Flying a plane is no different from riding a bicycle; it's just a lot harder to put baseball cards in the spokes.
Flying a plane is no different from riding a bicycle; it's just a lot harder to put baseball cards in the spokes.

Cliffs of Dover thus creates an atmosphere of wartime dread, though the sound design has a tendency to undermine the authenticity. The smooth growl of the Messerchmitt sounds fine, but other aspects of the audio sound clearly synthesized, and some noises sound as if they were sampled from lawnmowers rather than enormous airplane engines. Cannons sound more like bongo drums than they do actual cannons, and some glitches are overly obvious (the scraping noise that continues to play after a crash landing, for example). In any case, the disappointing sound doesn't fully break your immersion, and Cliffs of Dover, when it's running properly, gives you a great sense of being in an actual cockpit. The tension levels increase further when you take the game online, though this is an arena best left to experienced pilots--and those who can get past the frame rate problems and other issues that interfere with multiplayer competition. The game reportedly supports dozens upon dozens of players participating in persistent battles that could rage for hours, days, and even weeks, though you won't find such an experience in its current state. Should you find a multiplayer server, it's intimidating and rewarding to fight online, provided the visual stutters don't greatly hamper the experience. But that requires getting past the unintuitive interface, the slow server browser, the lack of dedicated server documentation, and plenty more.

Cliffs of Dover contains two campaigns, the first of which tells the tale of a Royal Air Force pilot struggling not just with his aircraft, but also with his fellow pilots. All storytelling is delivered between missions in a scrolling text window. The briefings lack proper punctuation and feature plenty of grammar errors, but they're descriptive enough to make you want to see where the story might lead. But the RAF campaign is such a mess that it leads only to heartache. Mission objectives are often unclear, and you might fail them even if it seems you complete what the briefing asks of you. Not that failing a mission hinders you: you can continue to the next one regardless of what happens. There are sometimes hilarious disconnects between your actions and those described in the update that follows. For example, one mission has you in the cockpit of a new aircraft for the first time. Your ensuing flight might be flawless, but your superior officer condemns your performance anyway. In another mission, a fellow pilot makes threats that he never attempts to follow through on, and ignores the actions you take in the air, even though the story sets up a very different scenario. To make matters worse, the campaign comes to an abrupt end just when the plot gets interesting; there is no conclusion, and several story threads are left hanging without resolution. Either the campaign wasn't finished or a game-stopping bug brings it to an unintended end.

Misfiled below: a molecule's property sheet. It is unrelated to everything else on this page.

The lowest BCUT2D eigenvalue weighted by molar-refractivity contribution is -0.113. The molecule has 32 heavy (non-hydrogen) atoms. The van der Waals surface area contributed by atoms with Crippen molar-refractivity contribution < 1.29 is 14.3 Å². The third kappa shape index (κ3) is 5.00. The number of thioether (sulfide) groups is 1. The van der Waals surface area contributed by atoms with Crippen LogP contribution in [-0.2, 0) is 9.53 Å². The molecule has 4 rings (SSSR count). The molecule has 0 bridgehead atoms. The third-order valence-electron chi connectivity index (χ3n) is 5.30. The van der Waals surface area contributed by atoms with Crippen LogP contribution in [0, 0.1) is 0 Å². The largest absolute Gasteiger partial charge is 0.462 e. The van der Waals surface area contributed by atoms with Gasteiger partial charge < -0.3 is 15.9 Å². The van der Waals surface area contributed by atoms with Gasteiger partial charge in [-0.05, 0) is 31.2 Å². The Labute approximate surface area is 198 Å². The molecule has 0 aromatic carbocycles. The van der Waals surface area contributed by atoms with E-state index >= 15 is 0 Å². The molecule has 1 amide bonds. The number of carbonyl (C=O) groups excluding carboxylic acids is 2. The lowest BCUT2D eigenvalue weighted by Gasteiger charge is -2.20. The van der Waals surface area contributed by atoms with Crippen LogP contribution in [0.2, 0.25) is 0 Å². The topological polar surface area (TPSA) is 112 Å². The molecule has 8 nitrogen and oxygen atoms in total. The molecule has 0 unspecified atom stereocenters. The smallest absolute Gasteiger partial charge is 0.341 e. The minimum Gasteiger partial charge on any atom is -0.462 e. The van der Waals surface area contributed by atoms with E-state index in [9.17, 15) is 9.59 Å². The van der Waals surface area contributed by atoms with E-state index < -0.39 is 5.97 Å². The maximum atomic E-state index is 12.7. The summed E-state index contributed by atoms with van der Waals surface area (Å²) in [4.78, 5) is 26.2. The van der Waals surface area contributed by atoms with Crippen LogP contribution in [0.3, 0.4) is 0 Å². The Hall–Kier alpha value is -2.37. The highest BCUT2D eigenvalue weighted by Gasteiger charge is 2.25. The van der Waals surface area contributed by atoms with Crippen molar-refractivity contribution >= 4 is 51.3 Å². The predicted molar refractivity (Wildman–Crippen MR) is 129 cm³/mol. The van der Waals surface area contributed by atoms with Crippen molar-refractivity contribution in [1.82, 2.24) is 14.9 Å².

I need the best man on this. Someone who knows that plane inside and out and won't crack under pressure.
I need the best man on this. Someone who knows that plane inside and out and won't crack under pressure.

The RAF campaign's fragile state is seen throughout its presentation, from the way the story boxes start with the scroll bar set to the middle, forcing you to scroll up every time, to the inability to replay these missions once you complete them, to the unintuitive way the menus usher you from one mission to the next. These issues also occur in the second campaign, which is split into three parts and has you fighting for the Luftwaffe in such aircraft as the Ju-87 Stuka. You also encounter mission failures here without ever knowing exactly how you could have avoided them, but this is where history buffs may find the most pleasure in Cliffs of Dover: reenacting historical battles and discovering how the actions they take in the air compare to actual events. You can also take part in stand-alone missions that may involve something as simple as a London sightseeing tour, or a bomber intercept with a lot more action.

Cliffs of Dover doesn't possess the plethora of content that the highly superior and feature-rich IL-2 Sturmovik: 1946 does, though to be fair, that game is the work of years of additional content and fixes applied to the original IL-2 Sturmovik. Nevertheless, Cliffs of Dover is so decrepit that there's no legitimate reason to leave 1946 behind for the new entry, as tempting as it might be to support it. Enthusiasts will likely use the included mission builder and their own talents to fix existing problems and add wonderful new content in the months to come, but that's no excuse for what IL-2 Sturmovik: Cliffs of Dover is now: a solid simulation delivered in a package unfit for consumers.

The Good
Proper simulation mechanics in a genre with too few recent entries
Fighting for victory is intense and gratifying
The Bad
Fluctuating frame rate and stutters can make the game difficult to play
The RAF campaign is a disaster
A huge number of bugs, glitches, and other concerns
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IL-2 Sturmovik: Cliffs of Dover More Info

  • First Released Apr 26, 2011
    • PC
    IL-2 Sturmovik: Cliffs of Dover takes place in 1940 during the pivotal aerial battle for the skies over Britain between the British, the German and the Italian air forces.
    Average Rating79 Rating(s)
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    Developed by:
    1C: Maddox Games
    Published by:
    Ubisoft, 1C, E-Frontier
    Flight, Simulation
    Military, Historic
    Content is generally suitable for ages 13 and up. May contain violence, suggestive themes, crude humor, minimal blood, simulated gambling and/or infrequent use of strong language.
    Mild Language, Violence